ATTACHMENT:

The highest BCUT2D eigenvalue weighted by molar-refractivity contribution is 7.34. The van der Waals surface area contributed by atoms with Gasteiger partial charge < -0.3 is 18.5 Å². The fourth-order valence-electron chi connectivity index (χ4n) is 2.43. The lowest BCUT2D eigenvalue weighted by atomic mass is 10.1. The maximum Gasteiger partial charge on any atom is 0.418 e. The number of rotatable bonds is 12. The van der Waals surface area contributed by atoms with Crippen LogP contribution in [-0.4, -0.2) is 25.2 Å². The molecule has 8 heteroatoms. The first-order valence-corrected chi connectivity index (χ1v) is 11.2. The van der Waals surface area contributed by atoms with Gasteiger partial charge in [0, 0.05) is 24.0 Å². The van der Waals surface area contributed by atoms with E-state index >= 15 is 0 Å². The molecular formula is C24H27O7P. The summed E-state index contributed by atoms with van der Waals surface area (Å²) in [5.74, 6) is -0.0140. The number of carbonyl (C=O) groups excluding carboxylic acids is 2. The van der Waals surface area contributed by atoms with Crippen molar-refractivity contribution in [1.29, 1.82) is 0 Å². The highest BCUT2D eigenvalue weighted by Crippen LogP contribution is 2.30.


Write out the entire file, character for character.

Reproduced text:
The highest BCUT2D eigenvalue weighted by molar-refractivity contribution is 7.34. The van der Waals surface area contributed by atoms with Gasteiger partial charge < -0.3 is 18.5 Å². The fourth-order valence-electron chi connectivity index (χ4n) is 2.43. The lowest BCUT2D eigenvalue weighted by atomic mass is 10.1. The maximum Gasteiger partial charge on any atom is 0.418 e. The number of rotatable bonds is 12. The van der Waals surface area contributed by atoms with Crippen LogP contribution in [-0.4, -0.2) is 25.2 Å². The molecule has 8 heteroatoms. The first-order valence-corrected chi connectivity index (χ1v) is 11.2. The van der Waals surface area contributed by atoms with Gasteiger partial charge in [0, 0.05) is 24.0 Å². The van der Waals surface area contributed by atoms with E-state index >= 15 is 0 Å². The molecular formula is C24H27O7P. The summed E-state index contributed by atoms with van der Waals surface area (Å²) in [5.74, 6) is -0.0140. The number of carbonyl (C=O) groups excluding carboxylic acids is 2. The van der Waals surface area contributed by atoms with Crippen molar-refractivity contribution in [1.29, 1.82) is 0 Å². The highest BCUT2D eigenvalue weighted by Crippen LogP contribution is 2.30.